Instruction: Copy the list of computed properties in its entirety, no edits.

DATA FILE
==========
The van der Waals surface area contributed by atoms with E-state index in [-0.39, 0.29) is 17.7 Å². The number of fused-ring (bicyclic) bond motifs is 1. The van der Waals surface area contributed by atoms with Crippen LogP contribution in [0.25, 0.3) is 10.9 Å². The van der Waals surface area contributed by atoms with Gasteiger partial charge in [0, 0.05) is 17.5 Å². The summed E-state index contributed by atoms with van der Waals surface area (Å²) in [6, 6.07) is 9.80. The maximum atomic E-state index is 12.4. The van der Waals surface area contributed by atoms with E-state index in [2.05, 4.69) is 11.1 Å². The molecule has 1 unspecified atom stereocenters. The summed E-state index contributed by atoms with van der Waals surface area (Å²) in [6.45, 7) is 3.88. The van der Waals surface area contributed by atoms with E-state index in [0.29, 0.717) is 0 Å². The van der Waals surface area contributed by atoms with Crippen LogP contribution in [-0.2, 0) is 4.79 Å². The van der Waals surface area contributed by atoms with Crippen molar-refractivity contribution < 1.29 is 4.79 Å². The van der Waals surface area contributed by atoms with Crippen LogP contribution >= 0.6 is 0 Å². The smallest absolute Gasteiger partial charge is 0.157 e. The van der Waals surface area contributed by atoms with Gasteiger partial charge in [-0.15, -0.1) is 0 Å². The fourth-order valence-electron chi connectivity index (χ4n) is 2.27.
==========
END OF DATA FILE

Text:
The van der Waals surface area contributed by atoms with E-state index in [-0.39, 0.29) is 17.7 Å². The number of fused-ring (bicyclic) bond motifs is 1. The van der Waals surface area contributed by atoms with Crippen LogP contribution in [0.25, 0.3) is 10.9 Å². The van der Waals surface area contributed by atoms with Gasteiger partial charge in [0, 0.05) is 17.5 Å². The summed E-state index contributed by atoms with van der Waals surface area (Å²) in [6, 6.07) is 9.80. The maximum atomic E-state index is 12.4. The van der Waals surface area contributed by atoms with E-state index in [2.05, 4.69) is 11.1 Å². The molecule has 1 unspecified atom stereocenters. The summed E-state index contributed by atoms with van der Waals surface area (Å²) in [6.45, 7) is 3.88. The van der Waals surface area contributed by atoms with E-state index in [0.29, 0.717) is 0 Å². The van der Waals surface area contributed by atoms with Crippen LogP contribution in [-0.2, 0) is 4.79 Å². The van der Waals surface area contributed by atoms with Crippen molar-refractivity contribution < 1.29 is 4.79 Å². The van der Waals surface area contributed by atoms with Crippen LogP contribution >= 0.6 is 0 Å². The smallest absolute Gasteiger partial charge is 0.157 e. The van der Waals surface area contributed by atoms with Gasteiger partial charge in [-0.15, -0.1) is 0 Å². The fourth-order valence-electron chi connectivity index (χ4n) is 2.27.